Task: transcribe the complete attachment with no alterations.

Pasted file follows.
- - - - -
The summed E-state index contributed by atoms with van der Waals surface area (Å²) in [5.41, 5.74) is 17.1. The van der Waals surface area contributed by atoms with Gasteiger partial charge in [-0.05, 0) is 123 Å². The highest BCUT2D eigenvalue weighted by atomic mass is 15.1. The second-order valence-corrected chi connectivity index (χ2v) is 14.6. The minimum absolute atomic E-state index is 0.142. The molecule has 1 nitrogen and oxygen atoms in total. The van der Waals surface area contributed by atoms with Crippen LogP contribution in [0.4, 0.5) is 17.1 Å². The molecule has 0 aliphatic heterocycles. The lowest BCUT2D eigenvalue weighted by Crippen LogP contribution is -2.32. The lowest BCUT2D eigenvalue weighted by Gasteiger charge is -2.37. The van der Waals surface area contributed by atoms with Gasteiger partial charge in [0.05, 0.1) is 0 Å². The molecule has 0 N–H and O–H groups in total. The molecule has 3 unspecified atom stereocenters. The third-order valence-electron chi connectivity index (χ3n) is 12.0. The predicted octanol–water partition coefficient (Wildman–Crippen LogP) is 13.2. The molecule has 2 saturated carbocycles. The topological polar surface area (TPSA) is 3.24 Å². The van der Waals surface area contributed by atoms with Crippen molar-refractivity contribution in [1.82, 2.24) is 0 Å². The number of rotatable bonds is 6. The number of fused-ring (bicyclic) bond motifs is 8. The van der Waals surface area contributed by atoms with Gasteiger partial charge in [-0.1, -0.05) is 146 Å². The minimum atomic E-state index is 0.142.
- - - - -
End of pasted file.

The summed E-state index contributed by atoms with van der Waals surface area (Å²) in [5.41, 5.74) is 17.1. The van der Waals surface area contributed by atoms with Gasteiger partial charge in [-0.05, 0) is 123 Å². The highest BCUT2D eigenvalue weighted by atomic mass is 15.1. The second-order valence-corrected chi connectivity index (χ2v) is 14.6. The minimum absolute atomic E-state index is 0.142. The molecule has 1 nitrogen and oxygen atoms in total. The van der Waals surface area contributed by atoms with Crippen LogP contribution in [0.4, 0.5) is 17.1 Å². The molecule has 0 aliphatic heterocycles. The lowest BCUT2D eigenvalue weighted by Crippen LogP contribution is -2.32. The lowest BCUT2D eigenvalue weighted by Gasteiger charge is -2.37. The van der Waals surface area contributed by atoms with Gasteiger partial charge in [0.05, 0.1) is 0 Å². The molecule has 0 N–H and O–H groups in total. The molecule has 3 unspecified atom stereocenters. The third-order valence-electron chi connectivity index (χ3n) is 12.0. The predicted octanol–water partition coefficient (Wildman–Crippen LogP) is 13.2. The molecule has 2 saturated carbocycles. The topological polar surface area (TPSA) is 3.24 Å². The van der Waals surface area contributed by atoms with Crippen molar-refractivity contribution in [1.82, 2.24) is 0 Å². The number of rotatable bonds is 6. The number of fused-ring (bicyclic) bond motifs is 8. The van der Waals surface area contributed by atoms with Gasteiger partial charge in [-0.1, -0.05) is 146 Å². The minimum atomic E-state index is 0.142.